• There are indeed many advantages to owning, not the least of which is a little elbow room between you and the neighbors. And it certainly is true that in most parts of the country rent for a house are about the same as what you’d pay on a mortgage for a similar house. For that reason, you’d need to rent apartments or townhouses rather than more expensive free-standing houses. In other words, for that 30 years in which you’re working and saving, you’d choose to live below your means so that you could put aside money for retirement and rent-free housing.

      A problem with the expectation that you’ll own the house as a paid-off place to live after thirty years is that you don’t know what the neighborhood will be like in thirty years. Most modern developments are not built to stand the test of time — in the Southwest, for example, a stick-and-stucco house is considered “old” (no joke!) and in need of major renovation after just ten years. How many of the people who bought there when the tract was new will still be there after three decades, and what kind of people will have taken their place?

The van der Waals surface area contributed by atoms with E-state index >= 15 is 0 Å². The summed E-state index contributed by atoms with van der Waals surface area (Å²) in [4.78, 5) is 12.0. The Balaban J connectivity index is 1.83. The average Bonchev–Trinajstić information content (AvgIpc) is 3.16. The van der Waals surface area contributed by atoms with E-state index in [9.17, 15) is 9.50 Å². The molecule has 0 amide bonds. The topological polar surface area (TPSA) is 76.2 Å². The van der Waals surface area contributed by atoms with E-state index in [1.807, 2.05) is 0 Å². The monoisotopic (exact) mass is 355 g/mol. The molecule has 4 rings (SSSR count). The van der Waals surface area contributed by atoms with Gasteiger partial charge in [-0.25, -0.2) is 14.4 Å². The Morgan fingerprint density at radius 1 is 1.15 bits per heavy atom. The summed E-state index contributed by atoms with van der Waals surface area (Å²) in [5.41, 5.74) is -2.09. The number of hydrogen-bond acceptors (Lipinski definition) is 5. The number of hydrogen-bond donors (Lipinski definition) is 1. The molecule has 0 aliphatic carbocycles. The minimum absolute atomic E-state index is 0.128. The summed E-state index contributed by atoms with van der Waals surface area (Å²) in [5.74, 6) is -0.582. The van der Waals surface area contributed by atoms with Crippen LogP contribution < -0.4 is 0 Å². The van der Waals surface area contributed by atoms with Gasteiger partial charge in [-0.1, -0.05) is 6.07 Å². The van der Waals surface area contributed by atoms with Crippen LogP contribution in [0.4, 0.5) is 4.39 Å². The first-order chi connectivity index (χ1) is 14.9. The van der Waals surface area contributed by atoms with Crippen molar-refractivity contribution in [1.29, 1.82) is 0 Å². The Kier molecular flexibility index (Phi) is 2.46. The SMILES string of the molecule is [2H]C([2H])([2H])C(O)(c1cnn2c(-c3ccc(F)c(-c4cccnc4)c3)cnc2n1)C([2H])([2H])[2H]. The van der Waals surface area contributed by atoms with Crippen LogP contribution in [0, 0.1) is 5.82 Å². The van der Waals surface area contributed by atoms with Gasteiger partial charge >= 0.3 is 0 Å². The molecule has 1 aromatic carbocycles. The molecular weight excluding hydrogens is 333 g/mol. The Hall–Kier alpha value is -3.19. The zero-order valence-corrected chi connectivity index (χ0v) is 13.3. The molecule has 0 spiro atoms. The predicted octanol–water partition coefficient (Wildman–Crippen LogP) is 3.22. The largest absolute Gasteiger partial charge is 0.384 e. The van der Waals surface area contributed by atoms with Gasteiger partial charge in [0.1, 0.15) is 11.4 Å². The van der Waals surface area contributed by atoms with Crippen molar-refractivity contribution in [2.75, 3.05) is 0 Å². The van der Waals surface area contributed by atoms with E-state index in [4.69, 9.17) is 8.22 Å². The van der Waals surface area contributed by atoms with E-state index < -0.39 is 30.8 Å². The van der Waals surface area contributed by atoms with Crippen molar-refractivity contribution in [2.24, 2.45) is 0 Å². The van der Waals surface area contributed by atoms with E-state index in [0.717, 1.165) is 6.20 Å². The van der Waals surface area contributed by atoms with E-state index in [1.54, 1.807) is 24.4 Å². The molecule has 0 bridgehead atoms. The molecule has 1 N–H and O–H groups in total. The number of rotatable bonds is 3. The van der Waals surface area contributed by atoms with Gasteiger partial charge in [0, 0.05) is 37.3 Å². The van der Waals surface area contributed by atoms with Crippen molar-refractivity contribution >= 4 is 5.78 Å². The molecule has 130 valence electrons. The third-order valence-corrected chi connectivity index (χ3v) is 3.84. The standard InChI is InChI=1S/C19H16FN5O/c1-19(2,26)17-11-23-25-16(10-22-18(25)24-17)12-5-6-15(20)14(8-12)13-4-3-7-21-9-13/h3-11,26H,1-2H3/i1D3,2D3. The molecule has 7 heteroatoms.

If, like me, you prefer to buy better-built older construction that’s centrally located, you’ll find that the leadership of most American cities quite deliberately lets the central urban core run down — and in fact proactively does things to damage the quality of living and property values. This occurs because it’s in the interest of the developers who fund political campaigns and who get themselves on boards of supervisors to push the middle class outward, into the suburbs that said developers are building. I’ve seen it happen time and again here in Phoenix: central city neighborhoods are gentrified and maintained in spite of, not with the blessings of, elected and appointed leadership.

      The result is that after 30 years, you’re likely to find yourself surrounded by Section 8 housing, or at best in an area that has run down and from which middle-class shopping, doctors, dentists, and other infrastructure have fled. I have to drive to Scottsdale or Arrowhead — way east or way west — to get to reasonably upscale shopping (we’re not talking Ralph Lauren here…), and in an emergency EMTs will not take me to the nearest hospital that has good national safety and competence ratings because it’s too far away.